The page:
There is a moment just about midway into The Invisible Woman when a crowd of respectable men realize that the estimable Charles Dickens is in their midst. All but abandoning the decorum of the Victorian era, they swarm the writer to shake his hand, filling the screen with a sea of top hats and outstretched arms.
It makes for a striking image – one that falls somewhere between a Renoir painting and a George Clooney spotting – and one that portrays the level of fame Dickens endured in the prime of his career.
It was exactly during this time, too, that he was navigating a private relationship with Ellen “Nelly” Ternan, the film’s titular (albeit unnamed) woman, played in the film by Felicity Jones.
For Ralph Fiennes, who directed the film in addition to embodying Dickens’s outsized persona, the story carried several compelling themes.
“All these things about love remembered; the marks of intimacy in you or on you that, later on, you still have to live with; celebrity, fame; the colossal, phenomenon of Dickens as a figure, as a man – you know, sucking the air out of a room but full of contradictory emotions; and this young girl who has to weather this force of man,” he explains with the delivery of soliloquy.
Sitting in a nondescript hotel room, working his way through an afternoon of interviews on the Saturday of the Toronto International Film Festival, Fiennes is no longer sporting Dickens’s curly hair and beard. At 51, and having played an impressive spectrum of charmers and villains, his smoulder has settled, yet a frisky spark remains.
It is a specific variety of charm that he applies to Dickens so that the audience can grasp why Ternan, just barely 18 and already considered a gifted actress, might have fallen for a married father of 10.
As director, Fiennes could determine the tone; while the couples’ scenes together are relatively chaste, their intimacy goes deep.
“I wanted to see if I could tell a story of how people fall in love or come to it. And I think it is in increments” he says. “You learn about someone and they reveal things … And I think that’s more believable to me than the eyes lock. I can’t buy that so much.”
The scandal of Dickens’s divorce was less consequential than how the couple kept a lower profile in its wake. Moreover, the film is set years later, once Dickens has died and Ternan has moved on.
“For me, the important factor was the retrospection and memory – it’s about the memory of love,” he says, noting that screenwriter Abi Morgan (Shame, The Iron Lady) went through several variations of the script. “It’s about a series of choices a woman makes or was forced to make or comes to terms with,” he adds.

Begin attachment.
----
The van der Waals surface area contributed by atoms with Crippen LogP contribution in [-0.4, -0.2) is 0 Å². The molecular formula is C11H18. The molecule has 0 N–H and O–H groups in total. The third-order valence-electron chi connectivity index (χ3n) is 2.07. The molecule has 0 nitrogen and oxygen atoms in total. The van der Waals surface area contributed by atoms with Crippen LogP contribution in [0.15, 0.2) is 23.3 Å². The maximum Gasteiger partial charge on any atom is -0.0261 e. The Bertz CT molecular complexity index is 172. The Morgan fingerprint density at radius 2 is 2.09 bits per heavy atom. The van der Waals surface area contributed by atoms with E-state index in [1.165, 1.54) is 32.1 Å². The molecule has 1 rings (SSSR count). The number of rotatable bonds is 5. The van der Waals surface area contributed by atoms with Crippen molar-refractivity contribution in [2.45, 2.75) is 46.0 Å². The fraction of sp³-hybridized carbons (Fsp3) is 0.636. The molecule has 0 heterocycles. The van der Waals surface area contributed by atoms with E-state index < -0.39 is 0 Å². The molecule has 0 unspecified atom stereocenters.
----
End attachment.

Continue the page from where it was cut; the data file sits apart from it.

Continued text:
As prolific as Dickens was, he never wrote directly about Nelly. But it’s worth noting that the relationship had fully developed by the time that Dickens was deep into Great Expectations. “I think there’s legitimate grounds to say, how much is Estella a bit of Nelly or not?” says Fiennes. “I don’t think she is literally; but you know, she might be the springboard for Estella’s coldness and aloofness. Maybe Dickens felt the coldness or maybe it was actually Nelly who said, I need someone to protect me.”
At one point in the film, Dickens shares with Nelly one of the novel’s final moments of Pip and Estella. “It is one of the most amazing declarations of love,” says Fiennes. “And so I felt no shame at all about it existing in another film in another context.”
Incidentally, while working on The Invisible Woman’s screenplay with Morgan, Fiennes played Magwitch in the latest film adaptation, directed by Mike Newell. “They seemed quite separate things,” he says, noting that the role did not ultimately bring him new insight on Dickens.
What makes for even better trivia is that Kristin Scott Thomas plays Nelly’s protective mother. No doubt you’ll remember she co-starred with Fiennes in The English Patient as his lover.
“Kristin is a very smart, wise woman. She’s very generous. And she said, ‘I want to be in your next film,’” he recalls. “Initially, she had strong views on the scenes and I tried to make her have an important dramatic function. And she was very sweet and true to her word and was wonderful to work with.
Then, with a laugh, he continues, “She took my notes and sometimes fought back!”
Now that Fiennes has directed two films in which he has also starred (Coriolanus in 2011), he says he is tempted to find a project that is entirely off-screen. “The days when I wasn’t playing Dickens were great – just to only have to worry about the other actors and to not have to look at myself on playback and deal with all the insecurities of looking at yourself – all stuff that makes it possibly inefficient,” he says.
In the meantime, he says that The Invisible Woman was an important story to tell not just because we now have a better understanding of Dickens outside his work. “She is given the space to articulate what is going on. So in a way, she’s allowing herself to become visible to herself. She’s kept stuff hidden and locked,” says Fiennes.
And yet “the intention to preserve a reputation and protect oneself from the easy judgment” as he describes it, represents a level of dignity we still attempt to maintain today. Put another way, some things need not be so visible.
“Your life – the things that are intimate in your life – you do protect,” Fiennes insists, his gaze locked and his voice emphatic. “Even if things have changed today and [we] have the Internet, there’s still the value of what two people hold between them and that’s a secret, sacred thing.”